In October 1961, border disputes led to a standoff and for 16 hours the world was at the brink of war while Soviet and American tanks faced each other just 300 feet (100 meters) apart.
In August 1961 Washington and its British and French allies had failed to prevent the Soviets from building the Berlin Wall. On October 27, after several days of escalating U.S. rebuffs to East German attempts to get American officials to show identification documents before entering East Berlin (thus indirectly acknowledging East German sovereignty, rather than Soviet occupation authority) ten U.S. M-48 tanks took up position at Checkpoint Charlie.
There they stood, some 50 meters from the border, noisily racing their engines and sending plumes of black smoke into the night air. Alarmed by the apparent threat, Moscow, with the approval of the Soviet leader, Nikita Khrushchev, sent an equal number of Russian T55 tanks rumbling to face down the Americans.
They too ground to a halt some 50 meters from East/West Berlin. This was the culmination of several days escalation of actions on both sides and the face-off of the Soviet and American tanks, with guns uncovered, the first (and only) such direct confrontation of U.S. and Soviet troops.
By now, American officials were deeply alarmed by the potential consequences. General Clay of the American troops was reminded by Washington that Berlin was not so “vital” an interest to be worth risking a conflict with Moscow.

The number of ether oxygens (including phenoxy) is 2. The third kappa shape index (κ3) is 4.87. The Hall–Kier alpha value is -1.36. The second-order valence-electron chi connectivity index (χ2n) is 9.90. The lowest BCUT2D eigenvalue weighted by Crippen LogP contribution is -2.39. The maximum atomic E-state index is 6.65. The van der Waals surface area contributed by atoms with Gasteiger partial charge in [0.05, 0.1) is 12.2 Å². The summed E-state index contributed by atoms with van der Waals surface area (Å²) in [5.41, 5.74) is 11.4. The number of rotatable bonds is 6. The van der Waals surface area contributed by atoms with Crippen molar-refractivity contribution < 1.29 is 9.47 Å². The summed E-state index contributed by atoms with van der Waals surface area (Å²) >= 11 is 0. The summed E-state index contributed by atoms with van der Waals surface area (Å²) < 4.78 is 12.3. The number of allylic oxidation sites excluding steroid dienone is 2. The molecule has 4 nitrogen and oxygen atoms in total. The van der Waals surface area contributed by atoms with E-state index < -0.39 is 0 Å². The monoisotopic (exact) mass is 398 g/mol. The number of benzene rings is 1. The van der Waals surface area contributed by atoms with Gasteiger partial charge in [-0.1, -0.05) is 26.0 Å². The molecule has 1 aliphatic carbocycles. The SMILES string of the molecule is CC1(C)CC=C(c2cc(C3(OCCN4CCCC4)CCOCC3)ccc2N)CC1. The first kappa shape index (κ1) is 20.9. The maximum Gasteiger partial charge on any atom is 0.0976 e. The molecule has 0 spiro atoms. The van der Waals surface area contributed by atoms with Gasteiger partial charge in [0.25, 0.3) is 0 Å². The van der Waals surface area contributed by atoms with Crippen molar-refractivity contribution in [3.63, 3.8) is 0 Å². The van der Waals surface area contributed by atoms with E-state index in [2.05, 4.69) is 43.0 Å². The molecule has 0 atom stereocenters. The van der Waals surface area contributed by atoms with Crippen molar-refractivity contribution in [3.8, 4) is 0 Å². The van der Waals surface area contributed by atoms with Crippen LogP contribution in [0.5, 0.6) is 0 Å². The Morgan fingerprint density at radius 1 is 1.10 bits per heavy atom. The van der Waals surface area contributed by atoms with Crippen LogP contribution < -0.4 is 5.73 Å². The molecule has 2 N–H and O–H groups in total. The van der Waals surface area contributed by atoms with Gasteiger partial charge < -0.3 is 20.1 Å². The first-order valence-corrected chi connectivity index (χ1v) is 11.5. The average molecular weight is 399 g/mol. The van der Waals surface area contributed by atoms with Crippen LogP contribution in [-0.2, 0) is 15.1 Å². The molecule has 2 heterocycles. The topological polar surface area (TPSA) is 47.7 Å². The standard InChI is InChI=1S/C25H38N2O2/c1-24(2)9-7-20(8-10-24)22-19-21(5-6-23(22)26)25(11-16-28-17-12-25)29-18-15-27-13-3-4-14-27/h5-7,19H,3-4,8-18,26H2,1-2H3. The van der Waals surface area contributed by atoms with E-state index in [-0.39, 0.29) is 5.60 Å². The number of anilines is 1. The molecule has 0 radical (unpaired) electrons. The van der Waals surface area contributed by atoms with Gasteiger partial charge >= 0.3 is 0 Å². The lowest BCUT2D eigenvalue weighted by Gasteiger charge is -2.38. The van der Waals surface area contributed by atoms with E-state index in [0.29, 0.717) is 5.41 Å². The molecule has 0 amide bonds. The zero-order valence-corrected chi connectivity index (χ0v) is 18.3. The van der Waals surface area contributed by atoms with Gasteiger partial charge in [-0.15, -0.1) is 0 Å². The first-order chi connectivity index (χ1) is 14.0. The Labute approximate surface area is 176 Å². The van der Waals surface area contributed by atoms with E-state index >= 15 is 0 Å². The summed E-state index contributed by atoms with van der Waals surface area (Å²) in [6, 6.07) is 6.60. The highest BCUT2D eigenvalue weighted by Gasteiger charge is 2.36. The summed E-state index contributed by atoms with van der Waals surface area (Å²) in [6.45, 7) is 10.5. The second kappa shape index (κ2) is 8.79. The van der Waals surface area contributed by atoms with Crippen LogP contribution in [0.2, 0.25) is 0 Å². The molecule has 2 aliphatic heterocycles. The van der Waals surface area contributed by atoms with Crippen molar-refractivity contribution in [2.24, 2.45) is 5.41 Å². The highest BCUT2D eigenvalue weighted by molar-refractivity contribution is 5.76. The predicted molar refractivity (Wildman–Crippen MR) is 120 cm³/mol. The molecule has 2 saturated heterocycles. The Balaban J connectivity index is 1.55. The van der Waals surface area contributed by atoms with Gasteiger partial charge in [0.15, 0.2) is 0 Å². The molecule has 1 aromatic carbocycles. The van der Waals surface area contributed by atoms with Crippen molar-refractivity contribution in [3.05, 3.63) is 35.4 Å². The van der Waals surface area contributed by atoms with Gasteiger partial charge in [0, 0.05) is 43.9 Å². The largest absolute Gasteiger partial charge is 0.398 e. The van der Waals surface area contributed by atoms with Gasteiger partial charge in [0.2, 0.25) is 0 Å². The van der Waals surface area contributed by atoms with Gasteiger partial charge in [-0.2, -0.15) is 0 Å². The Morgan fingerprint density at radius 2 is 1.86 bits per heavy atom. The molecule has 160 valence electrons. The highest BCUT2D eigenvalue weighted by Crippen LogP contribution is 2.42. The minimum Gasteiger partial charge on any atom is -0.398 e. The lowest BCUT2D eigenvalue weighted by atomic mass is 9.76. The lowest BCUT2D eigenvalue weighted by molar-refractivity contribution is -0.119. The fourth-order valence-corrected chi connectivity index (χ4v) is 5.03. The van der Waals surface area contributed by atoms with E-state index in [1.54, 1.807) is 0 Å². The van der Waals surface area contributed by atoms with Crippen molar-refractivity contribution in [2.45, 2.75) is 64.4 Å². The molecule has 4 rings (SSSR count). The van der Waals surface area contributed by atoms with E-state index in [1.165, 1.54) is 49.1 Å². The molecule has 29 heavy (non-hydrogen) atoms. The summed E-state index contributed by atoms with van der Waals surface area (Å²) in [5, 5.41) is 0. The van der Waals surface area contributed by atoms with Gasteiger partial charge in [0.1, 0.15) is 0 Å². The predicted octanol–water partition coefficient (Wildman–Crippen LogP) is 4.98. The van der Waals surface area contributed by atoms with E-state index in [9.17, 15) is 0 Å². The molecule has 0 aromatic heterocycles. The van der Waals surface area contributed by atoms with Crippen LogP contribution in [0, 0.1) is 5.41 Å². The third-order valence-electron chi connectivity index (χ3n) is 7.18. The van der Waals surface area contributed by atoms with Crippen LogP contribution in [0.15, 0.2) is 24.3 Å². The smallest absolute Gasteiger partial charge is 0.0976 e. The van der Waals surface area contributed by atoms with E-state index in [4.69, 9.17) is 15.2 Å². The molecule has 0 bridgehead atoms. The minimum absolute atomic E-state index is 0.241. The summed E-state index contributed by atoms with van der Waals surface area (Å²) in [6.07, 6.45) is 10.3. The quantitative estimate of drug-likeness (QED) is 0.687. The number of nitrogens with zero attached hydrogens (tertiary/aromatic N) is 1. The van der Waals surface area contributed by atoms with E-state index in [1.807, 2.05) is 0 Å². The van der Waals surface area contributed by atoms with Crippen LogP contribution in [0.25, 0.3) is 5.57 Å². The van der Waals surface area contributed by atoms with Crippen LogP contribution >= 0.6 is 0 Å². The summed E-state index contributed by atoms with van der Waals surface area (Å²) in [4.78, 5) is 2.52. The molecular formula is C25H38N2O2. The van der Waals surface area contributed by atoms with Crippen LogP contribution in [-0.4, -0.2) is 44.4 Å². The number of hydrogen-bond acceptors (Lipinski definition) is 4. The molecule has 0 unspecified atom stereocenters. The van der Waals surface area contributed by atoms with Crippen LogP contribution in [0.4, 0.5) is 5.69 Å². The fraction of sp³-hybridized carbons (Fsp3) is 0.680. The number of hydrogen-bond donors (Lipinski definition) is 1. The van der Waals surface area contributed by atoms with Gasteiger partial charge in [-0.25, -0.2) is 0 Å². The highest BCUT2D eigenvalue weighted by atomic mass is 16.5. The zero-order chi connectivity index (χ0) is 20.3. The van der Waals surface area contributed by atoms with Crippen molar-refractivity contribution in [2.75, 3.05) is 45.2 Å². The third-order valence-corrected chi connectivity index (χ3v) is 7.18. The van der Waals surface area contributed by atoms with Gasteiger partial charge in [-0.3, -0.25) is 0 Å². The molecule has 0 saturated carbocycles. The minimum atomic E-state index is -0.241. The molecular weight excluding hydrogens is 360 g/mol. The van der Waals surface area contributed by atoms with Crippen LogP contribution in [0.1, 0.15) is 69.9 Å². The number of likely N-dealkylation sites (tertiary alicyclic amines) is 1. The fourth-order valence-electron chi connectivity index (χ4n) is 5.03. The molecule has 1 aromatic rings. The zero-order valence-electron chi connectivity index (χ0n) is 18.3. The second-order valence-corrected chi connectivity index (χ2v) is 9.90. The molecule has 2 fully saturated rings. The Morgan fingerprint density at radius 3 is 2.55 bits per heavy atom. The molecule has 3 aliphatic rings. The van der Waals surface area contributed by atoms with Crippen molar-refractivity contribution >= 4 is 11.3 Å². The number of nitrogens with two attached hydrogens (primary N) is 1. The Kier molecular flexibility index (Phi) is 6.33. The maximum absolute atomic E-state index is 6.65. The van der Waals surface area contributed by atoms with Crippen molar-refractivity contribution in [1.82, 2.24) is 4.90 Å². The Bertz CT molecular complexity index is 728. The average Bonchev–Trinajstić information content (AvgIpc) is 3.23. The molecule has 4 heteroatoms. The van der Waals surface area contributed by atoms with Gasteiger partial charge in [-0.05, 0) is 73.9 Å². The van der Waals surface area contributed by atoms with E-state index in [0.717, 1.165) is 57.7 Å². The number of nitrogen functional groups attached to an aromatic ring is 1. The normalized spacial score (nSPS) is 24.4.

President Kennedy approved the opening of a backchannel with the Kremlin in order to defuse what had blown up. As a result, the Soviets pulled back one of their T55s from the eastern side of the border at Friedrichstrasse, and minutes later an American M48 also left the scene. Soon the rest of the Soviet tanks withdrew, followed shortly by the reciprocal withdrawal of the U.S. tanks.
Khrushchev had been equally uninterested in risking a battle over Berlin. In return for Kennedy’s assurance that the west had no designs on East Berlin, the Soviet leader tacitly recognized that allied officials and military personnel would have unimpeded access to the East German capital.
The Berlin crisis arose from what one may term “objective factors” – the fact that West Berlin was an anomalous Western enclave well to the east of the Iron Curtain, precipitating a clash of concrete interests of the Soviet Union and the West.
The confrontations of armed tanks facing off at Checkpoint Charlie is, however, an excellent illustration of how “subjective factors” such as differing perceptions and beliefs of the two sides also contributed to tension – and could even have precipitated war.
What’s interesting is that the sign on the right (first picture) only has German as the fourth language down the list, and in a smaller font than the others.
Until the erection of the Berlin Wall, the differences between the sectors of Berlin didn’t matter much to German citizens. In the early years of the Cold War, they could travel freely throughout the city. For this reason, the information about the sector borders was printed in the languages of the occupying armies, and not the residents.
The American tanks are M48 Pattons and the Soviet ones are T55s. At this range, they can easily penetrate each other, so the advantage would be with who could reload faster, which would probably be the 90 mm guns on the Pattons rather than the 100 mm guns on the T55s, but the most important factor would be probably who shot first.
(Photo credit: U.S. Army Archives).